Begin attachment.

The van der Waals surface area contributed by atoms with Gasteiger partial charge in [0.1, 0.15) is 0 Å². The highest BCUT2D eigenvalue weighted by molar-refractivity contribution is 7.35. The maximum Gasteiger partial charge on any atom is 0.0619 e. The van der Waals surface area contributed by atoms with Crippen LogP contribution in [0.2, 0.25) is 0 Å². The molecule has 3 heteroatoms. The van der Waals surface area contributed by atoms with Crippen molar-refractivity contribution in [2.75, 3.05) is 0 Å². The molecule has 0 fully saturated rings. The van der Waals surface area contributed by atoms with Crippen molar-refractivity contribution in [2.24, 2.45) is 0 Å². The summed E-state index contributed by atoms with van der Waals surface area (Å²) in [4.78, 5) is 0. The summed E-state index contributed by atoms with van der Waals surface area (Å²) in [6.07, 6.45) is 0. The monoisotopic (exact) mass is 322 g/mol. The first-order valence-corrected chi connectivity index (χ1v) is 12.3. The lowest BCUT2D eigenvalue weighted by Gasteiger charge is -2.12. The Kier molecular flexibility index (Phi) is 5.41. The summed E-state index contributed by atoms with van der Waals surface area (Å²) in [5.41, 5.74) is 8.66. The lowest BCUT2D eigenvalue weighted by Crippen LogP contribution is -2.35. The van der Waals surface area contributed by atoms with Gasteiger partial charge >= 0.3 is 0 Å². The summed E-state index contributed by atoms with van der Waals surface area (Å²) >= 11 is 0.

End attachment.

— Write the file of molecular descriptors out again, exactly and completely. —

The van der Waals surface area contributed by atoms with Gasteiger partial charge in [0.1, 0.15) is 0 Å². The highest BCUT2D eigenvalue weighted by molar-refractivity contribution is 7.35. The maximum Gasteiger partial charge on any atom is 0.0619 e. The van der Waals surface area contributed by atoms with Crippen LogP contribution in [0.2, 0.25) is 0 Å². The molecule has 3 heteroatoms. The van der Waals surface area contributed by atoms with Crippen molar-refractivity contribution in [2.75, 3.05) is 0 Å². The molecule has 0 fully saturated rings. The van der Waals surface area contributed by atoms with Crippen molar-refractivity contribution in [2.24, 2.45) is 0 Å². The summed E-state index contributed by atoms with van der Waals surface area (Å²) in [4.78, 5) is 0. The summed E-state index contributed by atoms with van der Waals surface area (Å²) in [6.07, 6.45) is 0. The monoisotopic (exact) mass is 322 g/mol. The first-order valence-corrected chi connectivity index (χ1v) is 12.3. The lowest BCUT2D eigenvalue weighted by Gasteiger charge is -2.12. The Kier molecular flexibility index (Phi) is 5.41. The summed E-state index contributed by atoms with van der Waals surface area (Å²) in [5.41, 5.74) is 8.66. The lowest BCUT2D eigenvalue weighted by Crippen LogP contribution is -2.35. The van der Waals surface area contributed by atoms with Gasteiger partial charge >= 0.3 is 0 Å². The summed E-state index contributed by atoms with van der Waals surface area (Å²) >= 11 is 0.